If today you sing, your hearts will be softened

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It’s a common gag that most Catholics don’t sing at mass. It is a job for the cantor or the choir or the brave souls who come together. The rest of us will be singing along with our favorites but we tend to leave the actual articulation of these prayers set to music to the professionals. Songs is when you drift through the homily, find yourself pestered by a thousand thoughts, and then get caught up in lyrics that remind you of where you are and what you’re trying to do – be present at the Lord. Sometimes God is not subtle about these things. There are songs that prevent my distraction, and hymns that help and encourage it.

I know I could cut the internal and external criticism and just sing… and I should. I also know that I don’t always do this.

Singing makes you visible, and most of us know that we would be voted by someone other than God for our voice. It’s not an argument against singing, it’s an explanation of why we don’t. We should, we don’t. We having fallen, I being fallen, let us seek distraction, for our innate disorder repels us.

Two weeks ago, a man from my ward who is a cantor, standing in the choir and offering his voice as a witness to what we should be doing, died of complications from cancer. I had known him for years seeing him work to help with the liturgy. He sang the Responsorial Psalms and the “Dona Nobis Pacem”. We saw him in prayer meetings, and before Covid after mass in the church hall, having coffee and donuts. I also remember getting the wrong name three times before it stuck in my head.

That Sunday, after she passed away, as I was recovering from surgery to rid my body of cancer, I watched Sunday mass in my ward. I could hear his voice. I couldn’t help but hear it as the choir sang. It is a good homage to her soul, may her voice be anchored in Mass in my memory, and during the celebration of the feast of the Assumption of Mary in Heaven. I am sure he sings “Salve Regina” with all he has in the context of the Triumphant Church. As all the masses are the union of Heaven and Earth, I have no doubt that I heard his voice.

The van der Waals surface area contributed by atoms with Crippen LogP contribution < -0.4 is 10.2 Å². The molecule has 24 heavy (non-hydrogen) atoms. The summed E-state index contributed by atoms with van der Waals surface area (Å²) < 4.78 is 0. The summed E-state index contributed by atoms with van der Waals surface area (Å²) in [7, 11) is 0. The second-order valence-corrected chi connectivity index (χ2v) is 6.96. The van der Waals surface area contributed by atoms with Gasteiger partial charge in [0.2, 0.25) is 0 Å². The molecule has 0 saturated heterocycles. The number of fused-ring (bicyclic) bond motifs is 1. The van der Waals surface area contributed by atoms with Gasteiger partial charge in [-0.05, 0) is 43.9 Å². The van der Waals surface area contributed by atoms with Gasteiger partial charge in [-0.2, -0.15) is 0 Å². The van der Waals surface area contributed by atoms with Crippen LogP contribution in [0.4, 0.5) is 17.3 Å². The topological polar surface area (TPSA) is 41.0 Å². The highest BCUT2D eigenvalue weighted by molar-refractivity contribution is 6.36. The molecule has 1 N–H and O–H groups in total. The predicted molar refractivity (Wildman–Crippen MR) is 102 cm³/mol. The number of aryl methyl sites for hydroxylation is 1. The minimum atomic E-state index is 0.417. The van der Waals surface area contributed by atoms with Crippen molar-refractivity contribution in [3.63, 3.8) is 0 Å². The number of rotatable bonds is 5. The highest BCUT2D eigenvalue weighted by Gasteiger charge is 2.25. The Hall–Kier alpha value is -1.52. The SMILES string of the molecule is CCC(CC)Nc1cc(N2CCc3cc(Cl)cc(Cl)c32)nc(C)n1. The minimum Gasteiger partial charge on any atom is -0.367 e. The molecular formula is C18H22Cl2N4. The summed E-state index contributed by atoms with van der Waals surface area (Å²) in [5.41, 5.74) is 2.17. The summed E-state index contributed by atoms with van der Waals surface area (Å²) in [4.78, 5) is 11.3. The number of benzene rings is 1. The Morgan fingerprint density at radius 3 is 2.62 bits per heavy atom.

The sky is a place of joyful noise, of endless songs of praise.

Maybe we Catholics need to change our tone and start practicing for the purpose of life, and stop Simon Cowwell from being silent. We are not here to play, we are here to pray. We come to mass, we kneel, we get up and we sit and we beat the breasts and make the sign of the cross and genuflection in an attempt to harmonize the body with God. God knows that we need physical contact and intimacy to be real, to truly worship, which is why He gives us His Body and Blood in the Eucharist. He knows that we need all of our senses to be provoked because we are infinitely distracted stupid sheep who often think that we are not lost. So He gives us Mass with prayers, with songs, with silence, with everything that is contrary to the world and yet reveals the best reality that God wants for us.

Let us learn to open our mouths and proclaim the goodness of the Lord to the world, to have the courage to be heard, even among our fellow parishioners. It would be a beautiful tribute to all who are singing now, including my friend, and I hope that would mean, when one day we will be the ones who will not be there but who will be at every mass, the militant of the Church who attend mass, will hear our voices in songs.


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